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Will Fighting Global Warming Kill Jobs or Save Lives?

TheLoop21.com, News Analysis, Alyssa Giachino Posted: Dec 16, 2009

As President Obama arrives at the Copenhagen Climate Summit this week, he will once again have to straddle international and domestic concerns, most likely to the satisfaction of none.

His credibility on the global stage is bolstered by a ruling last week by the Environmental Protection Agency that greenhouse gases like carbon dioxide, are dangerous to human health.

Back home, industry groups in energy and manufacturing have bashed the ruling as a job killer in the midst of a vulnerable economy.

Communities of color have interests in both sides of the debate. The communities hit hardest by the recession in many cases are the same ones that suffer the worst effects from greenhouse gases.

Take a look at the environmental justice movements in the neighborhoods of South Bronx or Long Beach, CA where industrial and vehicle emissions are linked to high rates of respiratory illness.

John Walke, a senior attorney at the Natural Resources Defense Council, says communities fighting for environmental justice have cause to rejoice. When EPA starts to regulate global warming pollution from industrial polluters you will see simultaneous reductions in pollution that causes asthma and other respiratory diseases, he said.

But its good on the jobs front too. This administration has been very eloquent, I believe, in discussing possibilities for green jobs ... its been a real centerpiece of their agenda on energy and climate, Walke said. You have to take that into account when you look at any economic disruptions that industry is always touting.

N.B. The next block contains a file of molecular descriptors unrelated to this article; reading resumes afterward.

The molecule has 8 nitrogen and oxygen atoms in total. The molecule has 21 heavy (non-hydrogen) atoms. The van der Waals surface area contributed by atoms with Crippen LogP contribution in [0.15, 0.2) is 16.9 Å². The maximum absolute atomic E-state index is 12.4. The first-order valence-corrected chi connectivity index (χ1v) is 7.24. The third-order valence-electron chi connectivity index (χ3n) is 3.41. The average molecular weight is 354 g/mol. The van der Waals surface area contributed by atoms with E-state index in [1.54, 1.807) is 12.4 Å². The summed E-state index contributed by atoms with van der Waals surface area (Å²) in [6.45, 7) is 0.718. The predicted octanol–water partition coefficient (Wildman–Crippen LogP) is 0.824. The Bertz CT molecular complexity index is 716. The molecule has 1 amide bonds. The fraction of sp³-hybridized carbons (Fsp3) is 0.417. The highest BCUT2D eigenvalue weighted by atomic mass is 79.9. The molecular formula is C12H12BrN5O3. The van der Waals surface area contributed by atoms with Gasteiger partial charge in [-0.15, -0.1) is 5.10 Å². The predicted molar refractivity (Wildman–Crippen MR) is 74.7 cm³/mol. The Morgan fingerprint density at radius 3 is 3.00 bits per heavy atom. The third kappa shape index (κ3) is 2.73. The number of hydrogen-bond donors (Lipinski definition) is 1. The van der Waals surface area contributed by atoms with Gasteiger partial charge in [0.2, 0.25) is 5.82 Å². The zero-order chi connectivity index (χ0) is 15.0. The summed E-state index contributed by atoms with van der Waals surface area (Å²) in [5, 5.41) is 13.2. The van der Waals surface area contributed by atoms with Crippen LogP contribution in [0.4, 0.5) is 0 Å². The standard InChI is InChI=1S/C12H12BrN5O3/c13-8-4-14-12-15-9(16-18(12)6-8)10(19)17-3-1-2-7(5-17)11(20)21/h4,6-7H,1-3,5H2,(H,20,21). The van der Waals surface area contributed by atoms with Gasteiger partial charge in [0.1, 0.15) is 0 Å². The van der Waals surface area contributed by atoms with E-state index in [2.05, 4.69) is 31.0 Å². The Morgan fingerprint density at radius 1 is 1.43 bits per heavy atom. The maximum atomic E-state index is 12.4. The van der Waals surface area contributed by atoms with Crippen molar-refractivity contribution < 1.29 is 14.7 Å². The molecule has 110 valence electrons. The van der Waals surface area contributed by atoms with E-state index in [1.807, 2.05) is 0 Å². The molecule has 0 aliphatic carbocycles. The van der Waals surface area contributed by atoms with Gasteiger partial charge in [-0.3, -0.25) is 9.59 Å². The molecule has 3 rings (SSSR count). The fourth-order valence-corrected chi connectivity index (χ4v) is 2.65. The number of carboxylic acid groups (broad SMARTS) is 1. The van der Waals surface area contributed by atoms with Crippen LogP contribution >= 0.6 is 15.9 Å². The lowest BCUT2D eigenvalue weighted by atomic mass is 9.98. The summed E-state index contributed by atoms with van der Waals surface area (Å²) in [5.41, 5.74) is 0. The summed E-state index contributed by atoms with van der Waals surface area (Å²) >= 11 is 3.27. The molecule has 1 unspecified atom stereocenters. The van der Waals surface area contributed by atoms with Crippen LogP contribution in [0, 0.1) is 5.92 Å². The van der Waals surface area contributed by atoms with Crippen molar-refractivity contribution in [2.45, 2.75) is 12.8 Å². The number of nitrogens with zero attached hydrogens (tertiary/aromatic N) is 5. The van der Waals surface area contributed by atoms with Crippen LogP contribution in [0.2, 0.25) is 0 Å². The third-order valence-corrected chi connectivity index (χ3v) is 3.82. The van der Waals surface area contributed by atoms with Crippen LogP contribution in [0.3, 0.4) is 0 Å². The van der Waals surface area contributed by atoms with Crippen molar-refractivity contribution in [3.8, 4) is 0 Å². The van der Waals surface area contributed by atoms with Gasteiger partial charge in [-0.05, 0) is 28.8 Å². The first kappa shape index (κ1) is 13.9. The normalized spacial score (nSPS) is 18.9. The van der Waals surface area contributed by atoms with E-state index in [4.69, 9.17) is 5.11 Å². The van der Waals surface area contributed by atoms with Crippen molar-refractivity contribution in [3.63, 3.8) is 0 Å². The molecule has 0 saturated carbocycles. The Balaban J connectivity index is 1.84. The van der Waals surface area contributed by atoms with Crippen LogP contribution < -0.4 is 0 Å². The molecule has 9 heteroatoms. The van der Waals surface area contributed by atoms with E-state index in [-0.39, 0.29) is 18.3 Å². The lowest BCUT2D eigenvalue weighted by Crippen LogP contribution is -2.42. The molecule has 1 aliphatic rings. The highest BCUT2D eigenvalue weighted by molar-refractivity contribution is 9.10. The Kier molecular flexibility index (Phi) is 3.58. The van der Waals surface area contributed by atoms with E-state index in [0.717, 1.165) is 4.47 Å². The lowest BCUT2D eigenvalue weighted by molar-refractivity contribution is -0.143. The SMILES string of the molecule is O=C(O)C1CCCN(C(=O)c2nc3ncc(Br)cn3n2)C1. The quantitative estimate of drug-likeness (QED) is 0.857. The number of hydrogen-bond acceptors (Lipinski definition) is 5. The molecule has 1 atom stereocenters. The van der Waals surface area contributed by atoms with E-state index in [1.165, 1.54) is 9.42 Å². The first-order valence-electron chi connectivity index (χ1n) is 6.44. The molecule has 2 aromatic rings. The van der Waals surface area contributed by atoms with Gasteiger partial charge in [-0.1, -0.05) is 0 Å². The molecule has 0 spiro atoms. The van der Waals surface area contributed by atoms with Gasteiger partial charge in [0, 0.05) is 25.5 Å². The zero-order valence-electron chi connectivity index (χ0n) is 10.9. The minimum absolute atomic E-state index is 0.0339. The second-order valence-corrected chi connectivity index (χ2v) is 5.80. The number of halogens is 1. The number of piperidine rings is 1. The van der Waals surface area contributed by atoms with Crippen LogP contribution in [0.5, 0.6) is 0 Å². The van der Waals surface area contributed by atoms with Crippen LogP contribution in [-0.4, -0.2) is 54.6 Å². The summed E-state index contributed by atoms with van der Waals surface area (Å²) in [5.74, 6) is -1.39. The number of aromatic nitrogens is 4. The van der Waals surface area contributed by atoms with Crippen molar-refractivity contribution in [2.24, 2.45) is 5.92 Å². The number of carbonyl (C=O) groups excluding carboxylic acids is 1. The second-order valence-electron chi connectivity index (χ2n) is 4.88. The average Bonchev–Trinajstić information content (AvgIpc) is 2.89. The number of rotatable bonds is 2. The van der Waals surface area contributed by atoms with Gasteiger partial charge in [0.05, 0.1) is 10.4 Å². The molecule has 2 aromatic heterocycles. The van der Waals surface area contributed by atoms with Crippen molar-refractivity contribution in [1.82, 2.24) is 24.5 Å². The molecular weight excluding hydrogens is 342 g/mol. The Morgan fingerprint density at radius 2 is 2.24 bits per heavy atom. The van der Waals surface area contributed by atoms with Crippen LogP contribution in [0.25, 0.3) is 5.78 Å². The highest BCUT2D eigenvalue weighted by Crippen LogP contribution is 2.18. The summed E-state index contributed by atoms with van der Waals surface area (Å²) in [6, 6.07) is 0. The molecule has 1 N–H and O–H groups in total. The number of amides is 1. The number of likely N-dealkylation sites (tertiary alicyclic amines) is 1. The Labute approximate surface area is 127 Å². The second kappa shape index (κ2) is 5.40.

The news last week of a $1.4 billion deal for GE to build wind turbines is an example of growth in the green economy.

Besides, without diminishing the need to take action now to create jobs, its short-sighted to seek economic growth at the expense of the environment. The EPA ruling finally catches up to the science, which says greenhouse gases endanger public health for current and future generations.

Because of global warming, the EPA predicts more powerful storms along the Gulf and Atlantic Coasts. Note the flooding in Atlanta this year, and the perennial hurricanes that batter those low-lying areas of the Mississippi Delta and Florida. Such events are most devastating for the people who cant afford to leave, or whose housing is inadequate to withstand the beating.

Greenhouse-induced extreme weather doesnt just involve water, its about temperatures too. As an example of disparate impact, look at the 1995 Chicago heat wave that left hundreds dead. The victims were largely low-income, the elderly, and people of color who didn't have air conditioning or were living alone.

As the impacts of global warming ramp up, the distinction between man-made and natural disasters, aka Hurricane Katrina, will be both less clear and less relevant. Human activity is playing a role in all of this, through the direct impact of industrial pollution or faulty levees and the slightly less direct impact of global warming from the greenhouse gases we spew.

We need the Obama administration to strongly advocate for the United States to take concrete steps to cut greenhouse gases and simultaneously to stimulate economic growth.

The two are interdependent, not mutually exclusive.

Alyssa Giachino is an economics writer for TheLoop21.com. She has worked as a reporter in New York, New Jersey, Mexico City and California covering stories on labor, the environment, immigration and politics.

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